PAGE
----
Explosions, female eye-candy, and ‘MURICA! All of these aspects have become stereotypes with Michael Bay’s way of filmmaking, just look at the Transformers franchise (2007-2017) for confirmation. Although many of his recent attempts at movies have been more or less critically panned, they’re capable of making an enormous chunk of change. I mean, look at Transformers: Age of Extinction (2014)! It was torn apart by critics yet made over $1 billion at the box office! That doesn’t mean every movie he made is bad, look at Bay’s films in the late 90s. Some of those are beloved action classics, like Armageddon (1998), Bad Boys (1995) and my personal favorite The Rock (1996).
Alcatraz is seized by rogue marines and are holding the on site tourists hostage. The marines, led by the highly decorated General Francis X. Hummel (played by Ed Harris), demands a ransom of $100 million paid to families of deceased soldiers that died during covert missions, which the government denies. If the ransom isn’t paid, the marines will be forced to use missiles with deadly nerve agents on the city of San Francisco. With a ticking clock, the FBI and State Department turn to chemical weapons expert Stanley Goodspeed (played by Nicolas Cage), and Alcatraz escapee, SAS Captain John Mason (played by Sean Connery). They must lead the charge in infiltrating the island prison to stop Hummel and his men before any of the deadly nerve agents are released in a populated area.
Michael Bay always seems to use the same type of cinematography when shooting a movie. Like the camera spinning and low-cut angle hero shots that are synonymous with action movies. He used both these techniques in Bad Boys (1995) and Bad Boys II (2003), and he also uses it in The Rock (1996) right after a thrilling and explosive-heavy car chase across San Francisco between Stanley Goodspeed and John Mason. And of course, EXPLOSIONS! It wouldn’t be a Michael Bay movie without an explosion every 15 minutes or so. However, I do believe they serve more of a purpose in this one, as many come from either hand grenades in confined spaces, or an air strike in the climax.
Where this film truly differs from all other Bay films is its villain. General Francis X. Hummel is not motivated by greed or craziness, rather a disillusionment of the government. Since the government failed to properly compensate those that died under Hummel’s command during covert missions, Hummel decides to hold the government accountable and ransoms them for reparations. It isn’t as personal to him as a single government hack that wronged him, rather several hacks that wrong his men, men that followed orders.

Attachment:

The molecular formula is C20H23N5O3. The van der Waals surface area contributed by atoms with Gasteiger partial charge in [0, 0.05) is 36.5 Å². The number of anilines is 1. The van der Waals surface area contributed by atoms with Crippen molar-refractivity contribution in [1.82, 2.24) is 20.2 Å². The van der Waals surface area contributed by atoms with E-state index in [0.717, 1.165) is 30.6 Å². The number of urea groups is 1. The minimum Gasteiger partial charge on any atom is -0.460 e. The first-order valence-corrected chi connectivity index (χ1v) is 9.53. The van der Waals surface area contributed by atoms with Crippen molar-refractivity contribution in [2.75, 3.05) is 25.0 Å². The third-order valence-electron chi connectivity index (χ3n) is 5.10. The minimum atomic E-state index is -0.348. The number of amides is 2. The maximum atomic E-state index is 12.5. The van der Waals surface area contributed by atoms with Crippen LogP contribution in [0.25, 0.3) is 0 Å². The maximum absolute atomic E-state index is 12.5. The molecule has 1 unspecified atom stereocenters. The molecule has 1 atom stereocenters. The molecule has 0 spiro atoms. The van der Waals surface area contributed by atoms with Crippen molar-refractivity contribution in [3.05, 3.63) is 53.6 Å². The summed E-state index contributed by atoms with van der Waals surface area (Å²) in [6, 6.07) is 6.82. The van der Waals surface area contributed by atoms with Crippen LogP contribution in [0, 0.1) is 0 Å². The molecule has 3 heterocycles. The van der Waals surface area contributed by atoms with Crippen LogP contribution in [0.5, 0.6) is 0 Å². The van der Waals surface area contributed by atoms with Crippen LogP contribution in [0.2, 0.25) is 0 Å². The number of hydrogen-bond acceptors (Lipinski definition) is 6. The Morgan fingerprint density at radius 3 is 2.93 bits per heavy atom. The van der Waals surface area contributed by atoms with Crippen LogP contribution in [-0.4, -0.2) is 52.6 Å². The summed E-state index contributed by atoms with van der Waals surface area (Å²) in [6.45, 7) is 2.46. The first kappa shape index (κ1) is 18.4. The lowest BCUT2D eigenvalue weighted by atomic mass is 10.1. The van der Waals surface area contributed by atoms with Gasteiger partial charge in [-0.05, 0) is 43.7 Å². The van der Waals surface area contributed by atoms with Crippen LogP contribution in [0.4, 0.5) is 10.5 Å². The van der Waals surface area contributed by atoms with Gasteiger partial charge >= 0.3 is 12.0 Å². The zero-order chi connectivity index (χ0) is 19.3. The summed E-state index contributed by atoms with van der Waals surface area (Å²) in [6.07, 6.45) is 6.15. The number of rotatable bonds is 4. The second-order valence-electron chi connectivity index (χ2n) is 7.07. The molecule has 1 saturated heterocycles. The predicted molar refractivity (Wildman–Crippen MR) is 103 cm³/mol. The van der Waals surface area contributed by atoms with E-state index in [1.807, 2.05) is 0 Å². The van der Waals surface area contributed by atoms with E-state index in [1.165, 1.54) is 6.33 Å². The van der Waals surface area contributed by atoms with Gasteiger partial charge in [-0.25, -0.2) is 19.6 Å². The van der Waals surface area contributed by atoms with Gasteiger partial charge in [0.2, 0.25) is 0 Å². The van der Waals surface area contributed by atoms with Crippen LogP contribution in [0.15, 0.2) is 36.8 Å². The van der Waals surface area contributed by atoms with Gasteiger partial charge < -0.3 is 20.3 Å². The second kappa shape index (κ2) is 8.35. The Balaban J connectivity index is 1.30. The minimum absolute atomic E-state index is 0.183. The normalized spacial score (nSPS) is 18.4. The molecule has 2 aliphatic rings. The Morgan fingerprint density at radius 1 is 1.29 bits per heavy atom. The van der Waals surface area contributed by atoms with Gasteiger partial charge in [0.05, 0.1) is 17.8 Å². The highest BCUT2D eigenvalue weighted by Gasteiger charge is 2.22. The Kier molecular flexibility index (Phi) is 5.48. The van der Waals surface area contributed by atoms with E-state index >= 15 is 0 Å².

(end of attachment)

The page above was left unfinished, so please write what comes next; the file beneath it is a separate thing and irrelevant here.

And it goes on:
All Hummel wanted was government accountability, he showed great remorse when NAVY Seals showed up in Alcatraz and were forced to kill them. Heck, he even retargeted a rocket with nerve gas to detonate in the bay rather than a populated area. He had no intention of taking innocent lives. In fact, once Hummel was mutinied by his own men near the end of the film, he managed to give the location of a rocket with his dying breath. He may have been a war hero turned criminal, but it was a last ditch effort to give those soldiers who died something more than a burial. So they didn’t die for nothing.
There were also film fan theories out on the internet that The Rock (1996) is a secret James Bond sequel. There’s some merit to these theories as well, the obvious being Sean Connery playing a former SAS Captain for Her Majesty’s Secret Service. Since Connery originated the role of 007 back in the 60s, the timeline sort of adds up. Plus, the skills of Mason are similar to those of Bond even if he is 30 years older since the release of Dr. No (1962). While I personally do not believe these theories, I think it's a neat piece of movie trivia that links some similarities between two completely separate films.
All-in-all, 1996’s The Rock is a fun popcorn action flick that can actually stand with some of the best action films of the 90s, and is still a well liked action film 25 years later. Connery and Cage have enough chemistry to carry the film through it’s ridiculous plot and explosion-centric action. This film shines bright with its 3 dimensional villain as he isn’t truly evil, just misguided. Ed Harris portrays that conflict terrifically, using a good man/bad solution character type as each decision made carries weight and struggle. This separates The Rock (1996) from other Michael Bay movies, even some of his more recent efforts. Is The Rock (1996) the most popular of his films? I doubt it. But it is arguably his best film to date.